The COVID-19 infodemic: A year later and fake news is still spreading

COVID-19-related conspiracy theories about 5G network towers, contaminated test kits, immune boosters and vaccine hesitancy are undermining trust and fuelling unnecessary panic.

This handout illustration image obtained February 27, 2020 courtesy of the National Institutes of Health taken with a scanning electron microscope shows SARS-CoV-2 (round blue objects) emerging from the surface of cells cultured in the lab, SARS-CoV-2, also known as 2019-nCoV, is the virus that causes COVID-19, the virus shown was isolated from a patient in the US. Picture: AFP.

CAPE TOWN - More than one year into the pandemic and pockets of fake news and disinformation continue to hamper efforts to effectively deal with COVID-19.

From conspiracy theories about 5G network towers, contaminated test kits, immune boosters and vaccine hesitancy, South Africa has not been spared.

As Eyewitness News reports, these are undermining trust and fuelling unnecessary panic.

Around the world, fake news and disinformation has continued to do the rounds - even from people of influence.

Organisations such as Media Monitoring Africa and the Real411 have been used to mitigate the spread of disinformation.

Director William Bird said that some of the key trends over the last year included unproven theories, such as that COVID-19 didn’t really exist and that certain vitamins could prevent the disease.

Bird said that social media was mostly used as a tool to spread these falsehoods.

“Some of the other kinds of things that we’ve seen are the classic conspiracy theories about COVID-19. That it’s all invented by a western evil force and sometimes that might be an evil Chinese force and sometimes it might be an ‘evil Bill Gates’.”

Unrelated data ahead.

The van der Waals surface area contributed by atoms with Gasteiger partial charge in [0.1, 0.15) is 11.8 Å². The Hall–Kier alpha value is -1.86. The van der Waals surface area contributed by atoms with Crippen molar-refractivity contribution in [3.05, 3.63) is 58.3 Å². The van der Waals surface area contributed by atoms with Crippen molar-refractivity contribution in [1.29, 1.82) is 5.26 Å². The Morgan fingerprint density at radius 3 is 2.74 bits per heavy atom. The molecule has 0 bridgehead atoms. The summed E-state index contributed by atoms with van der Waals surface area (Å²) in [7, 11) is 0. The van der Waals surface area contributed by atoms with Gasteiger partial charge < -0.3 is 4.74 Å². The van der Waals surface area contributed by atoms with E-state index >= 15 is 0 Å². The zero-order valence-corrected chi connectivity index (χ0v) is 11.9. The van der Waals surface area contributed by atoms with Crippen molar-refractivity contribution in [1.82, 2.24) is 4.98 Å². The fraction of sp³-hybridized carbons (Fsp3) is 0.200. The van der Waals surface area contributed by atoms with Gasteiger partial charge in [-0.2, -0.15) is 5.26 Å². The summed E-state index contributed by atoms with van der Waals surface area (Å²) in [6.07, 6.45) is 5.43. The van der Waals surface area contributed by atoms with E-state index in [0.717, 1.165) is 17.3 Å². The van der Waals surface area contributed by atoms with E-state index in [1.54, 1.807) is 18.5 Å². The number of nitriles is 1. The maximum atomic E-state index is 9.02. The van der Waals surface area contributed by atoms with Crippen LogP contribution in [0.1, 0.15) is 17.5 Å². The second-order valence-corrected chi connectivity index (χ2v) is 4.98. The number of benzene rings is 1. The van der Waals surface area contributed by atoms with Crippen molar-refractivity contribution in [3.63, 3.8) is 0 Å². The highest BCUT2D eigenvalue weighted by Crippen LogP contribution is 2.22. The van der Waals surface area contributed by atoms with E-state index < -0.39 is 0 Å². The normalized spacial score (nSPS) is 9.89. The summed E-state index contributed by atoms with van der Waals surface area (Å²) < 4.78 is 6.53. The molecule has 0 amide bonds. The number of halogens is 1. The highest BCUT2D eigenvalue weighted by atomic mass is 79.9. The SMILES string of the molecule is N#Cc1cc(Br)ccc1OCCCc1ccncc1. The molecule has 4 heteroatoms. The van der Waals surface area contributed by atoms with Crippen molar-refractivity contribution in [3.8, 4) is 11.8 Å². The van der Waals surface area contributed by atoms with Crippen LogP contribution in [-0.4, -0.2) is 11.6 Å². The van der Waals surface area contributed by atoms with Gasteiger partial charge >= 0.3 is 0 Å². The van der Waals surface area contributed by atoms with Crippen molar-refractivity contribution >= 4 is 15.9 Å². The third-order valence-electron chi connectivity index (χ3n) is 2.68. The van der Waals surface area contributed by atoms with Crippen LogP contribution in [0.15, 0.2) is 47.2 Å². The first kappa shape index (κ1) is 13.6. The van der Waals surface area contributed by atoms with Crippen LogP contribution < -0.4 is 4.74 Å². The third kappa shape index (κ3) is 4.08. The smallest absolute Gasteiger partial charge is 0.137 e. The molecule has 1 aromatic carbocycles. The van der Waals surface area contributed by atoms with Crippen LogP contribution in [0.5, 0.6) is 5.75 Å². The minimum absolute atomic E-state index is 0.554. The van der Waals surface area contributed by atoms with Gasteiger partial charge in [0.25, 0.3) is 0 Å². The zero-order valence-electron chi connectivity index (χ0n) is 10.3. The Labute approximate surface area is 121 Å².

Bird said that the spreading of fake news about COVID-19 was another pandemic in its own right.

“That is what the World Health Organization said, they called it an infodemic, and you know it’s this idea that you can spread all these rumors which really hamper efforts by government and scientists and doctors to try and mitigate the crisis we’re in.”

Bird urged people to report any fake news to the Real411 – a fake news and disinformation detection platform - to help eliminate disinformation and further damage.

The Real 411 said it had recorded 1,300 complaints of fake news over the last year - and more than 900 of these were COVID-19- related.

WATCH: COVID-19 misinformation: How the spread of fake news caused an infodemic


As per government regulations, anyone that creates or spreads fake news about the coronavirus is liable for prosecution.

Experts agreed that the spread of false information posed a threat to South Africa.

In 2020, Cape Town resident Stephen Birch was charged with breaching the National Disaster Act and defying lockdown regulations.

He had posted a video claiming that medical swabs used during community screenings were contaminated with the coronavirus.

That case is still before the courts and is just one of hundreds of people peddling lies about COVID-19 - especially now with the rollout of vaccines.

“Of those 1,300, about 929 were specifically about mis- and disinformation. And of those, the overwhelming majority - about 90% - were about COVID-19,” Bird explained.

Wits professor of vaccinology, Shabir Madhi, said that South Africa must act fast to curb this trend.

“Unless we get on top of this false narrative around what COVID vaccines are and are not, we are going to be in a very dangerous situation in that people will remain unprotected if they fall for the fake news.”


Cyber security experts are pleading that more effort be put into clamping down on fake news related to COVID-19.

Craig Pederson said that the South African Police Service had the capacity and technology to clamp down on fake news.

But as he explained, the police service was already overburdened with so many other crime-fighting initiatives.

“The police are lagging behind in investigations in all forms of cybercrime, and fake news is just really one example of that.”

Pederson said that in the last year there had been an increase in scammers trying to sell fake COVID-19 tests.

He urged people to verify any videos and COVID-19-related stories that pop up, especially on social media.

“The key here is that you really have to search the provenance and the credibility of the author of the video or the article that you’re reading and see that they are credible in their own right.”

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